3D radar scan provides evidence of threats to iconic Alaska glacier – Zoo House News

3D radar scan provides evidence of threats to iconic Alaska glacier – Zoo House News

  • Science
  • March 19, 2023
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A detailed “body scan” of Malaspina Glacier, one of Alaska’s most famous glaciers, revealed that much of it lies below sea level and is undercut by channels that could allow seawater access should its coastal barrier erode. This makes the glacier more vulnerable to seawater intrusion than previously thought and may cause it to retreat faster than predicted.

The findings, published by University of Arizona researchers in the Journal of Geophysical Research, underscore the fragility of a very large glacial system that could result in the loss of a significant volume of National Park Service ice and land, and would contribute a measurable volume to the global Sea level rises.

“The loss of this glacier would probably be the largest ice loss from an Alaskan glacier this century,” said the study’s lead author Brandon Tober, a graduate student in UArizona’s Department of Geosciences.

The area in front of the Malaspina Glacier, a permafrost zone with pure ice beneath the surface, is “disappearing” as global temperatures rise, Tober said. Permafrost refers to soils that remain frozen for two or more years.

“As this coastal barrier erodes to give way to large lagoons, primarily from ice cliff collapse, ocean water may eventually gain access to the glacier,” Tober said. “Once it reaches the face of the glacier, it can melt the ice even faster and start glacier retreat.”

Forming an extensive ice sheet just off the coast of Southeast Alaska, Malaspina is the world’s largest Piedmont glacier, a type of glacier that flows from steep mountains into a wide plain, essentially forming an “ice pancake” that spreads to a latitude gushes coastal plain from the St. Elias Mountains. A thin land barrier separates the glacier from the relatively warm waters of the Gulf of Alaska. Historical satellite imagery shows that these waters expanded over time, forming a lagoon system just in front of the glacier in recent decades.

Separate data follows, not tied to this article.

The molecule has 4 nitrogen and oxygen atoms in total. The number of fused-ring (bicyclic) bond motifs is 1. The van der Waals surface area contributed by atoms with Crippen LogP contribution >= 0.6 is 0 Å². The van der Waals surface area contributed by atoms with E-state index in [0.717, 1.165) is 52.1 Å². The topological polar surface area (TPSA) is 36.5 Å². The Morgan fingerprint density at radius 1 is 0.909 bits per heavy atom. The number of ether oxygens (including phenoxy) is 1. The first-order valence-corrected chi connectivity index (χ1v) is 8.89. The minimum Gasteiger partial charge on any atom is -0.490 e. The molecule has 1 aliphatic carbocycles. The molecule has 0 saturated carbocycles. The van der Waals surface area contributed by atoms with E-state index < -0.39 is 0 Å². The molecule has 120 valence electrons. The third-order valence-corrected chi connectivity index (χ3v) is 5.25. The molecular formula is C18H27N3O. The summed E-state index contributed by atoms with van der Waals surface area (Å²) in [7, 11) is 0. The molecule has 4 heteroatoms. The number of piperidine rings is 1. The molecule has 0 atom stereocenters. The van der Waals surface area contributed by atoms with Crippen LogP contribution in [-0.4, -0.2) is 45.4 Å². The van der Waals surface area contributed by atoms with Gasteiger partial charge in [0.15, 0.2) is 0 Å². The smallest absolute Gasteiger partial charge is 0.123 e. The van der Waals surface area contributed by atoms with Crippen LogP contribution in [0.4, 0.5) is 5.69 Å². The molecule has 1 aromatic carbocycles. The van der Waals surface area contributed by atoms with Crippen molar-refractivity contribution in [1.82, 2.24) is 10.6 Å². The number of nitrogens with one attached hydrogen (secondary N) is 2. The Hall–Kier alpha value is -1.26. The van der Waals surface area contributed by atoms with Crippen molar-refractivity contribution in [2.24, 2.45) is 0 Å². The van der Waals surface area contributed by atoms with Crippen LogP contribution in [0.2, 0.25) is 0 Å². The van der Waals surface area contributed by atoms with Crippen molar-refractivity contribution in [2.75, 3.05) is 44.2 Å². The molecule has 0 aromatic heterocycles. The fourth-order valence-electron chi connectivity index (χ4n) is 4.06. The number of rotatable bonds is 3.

Traditionally, researchers have relied on mathematical models to measure glacier thickness, Tober said, but they vary widely in their ability to accurately predict glacier thickness. These models often rely on measurements of how fast the glacier is moving across the surface to make predictions about the depth of the glacier, much like the water flow rates of a river are used to gain insight into its depth and the shape of its bed.

“We know that Alaskan glaciers are rapidly melting and thinning in many places, but we don’t know exactly how thick they are, so we can’t accurately predict future mass loss,” Tober said. “If we don’t know the thickness and layer topography, we can’t accurately model their future evolution.”

To get a better idea of ​​Malaspina’s future, researchers needed to get a detailed “body scan” of his shape and thickness. To do this, Tober’s research group used the Arizona Radio Echo Sounder, or ARES, an instrument developed by a team led by Jack Holt, a professor at the UArizona Lunar and Planetary Laboratory and Department of Geosciences, and one of the co-authors. Holt’s research group specializes in using geophysical research methods, primarily radar, to study features on Earth and Mars.

ARES was launched as part of Operation IceBridge, a NASA-funded mission tasked with measuring annual changes in the thickness of glaciers, sea ice and ice sheets in Greenland, Alaska and Antarctica from aircraft between 2009 and 2021 mounted plane.